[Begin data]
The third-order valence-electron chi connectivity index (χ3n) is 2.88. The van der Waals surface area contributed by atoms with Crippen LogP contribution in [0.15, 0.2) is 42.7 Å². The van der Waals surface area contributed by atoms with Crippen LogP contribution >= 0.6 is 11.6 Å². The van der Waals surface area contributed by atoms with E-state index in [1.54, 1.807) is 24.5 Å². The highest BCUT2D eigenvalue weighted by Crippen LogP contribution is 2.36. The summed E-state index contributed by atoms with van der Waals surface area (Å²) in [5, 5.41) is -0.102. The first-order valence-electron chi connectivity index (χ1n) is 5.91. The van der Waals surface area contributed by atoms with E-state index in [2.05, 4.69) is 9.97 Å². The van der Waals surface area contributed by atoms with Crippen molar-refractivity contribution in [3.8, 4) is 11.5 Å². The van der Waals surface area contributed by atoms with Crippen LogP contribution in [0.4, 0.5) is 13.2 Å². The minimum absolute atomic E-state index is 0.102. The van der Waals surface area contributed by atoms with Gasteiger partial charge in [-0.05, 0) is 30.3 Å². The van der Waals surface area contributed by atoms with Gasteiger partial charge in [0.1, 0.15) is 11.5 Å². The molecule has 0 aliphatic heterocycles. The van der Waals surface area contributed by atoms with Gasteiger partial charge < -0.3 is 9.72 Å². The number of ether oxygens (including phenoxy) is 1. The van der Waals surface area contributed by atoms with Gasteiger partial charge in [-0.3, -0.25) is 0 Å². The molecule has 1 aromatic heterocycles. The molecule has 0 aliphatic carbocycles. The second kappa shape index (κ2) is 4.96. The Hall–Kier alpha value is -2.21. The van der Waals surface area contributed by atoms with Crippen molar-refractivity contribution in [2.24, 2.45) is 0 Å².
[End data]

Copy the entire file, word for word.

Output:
The third-order valence-electron chi connectivity index (χ3n) is 2.88. The van der Waals surface area contributed by atoms with Crippen LogP contribution in [0.15, 0.2) is 42.7 Å². The van der Waals surface area contributed by atoms with Crippen LogP contribution >= 0.6 is 11.6 Å². The van der Waals surface area contributed by atoms with E-state index in [1.54, 1.807) is 24.5 Å². The highest BCUT2D eigenvalue weighted by Crippen LogP contribution is 2.36. The summed E-state index contributed by atoms with van der Waals surface area (Å²) in [5, 5.41) is -0.102. The first-order valence-electron chi connectivity index (χ1n) is 5.91. The van der Waals surface area contributed by atoms with E-state index in [2.05, 4.69) is 9.97 Å². The van der Waals surface area contributed by atoms with Crippen molar-refractivity contribution in [3.8, 4) is 11.5 Å². The van der Waals surface area contributed by atoms with Crippen LogP contribution in [0.4, 0.5) is 13.2 Å². The minimum absolute atomic E-state index is 0.102. The van der Waals surface area contributed by atoms with Gasteiger partial charge in [-0.05, 0) is 30.3 Å². The van der Waals surface area contributed by atoms with Gasteiger partial charge in [0.1, 0.15) is 11.5 Å². The molecule has 0 aliphatic heterocycles. The van der Waals surface area contributed by atoms with Gasteiger partial charge < -0.3 is 9.72 Å². The number of ether oxygens (including phenoxy) is 1. The van der Waals surface area contributed by atoms with Gasteiger partial charge in [-0.3, -0.25) is 0 Å². The molecule has 1 aromatic heterocycles. The molecule has 0 aliphatic carbocycles. The second kappa shape index (κ2) is 4.96. The Hall–Kier alpha value is -2.21. The van der Waals surface area contributed by atoms with Crippen molar-refractivity contribution in [2.24, 2.45) is 0 Å².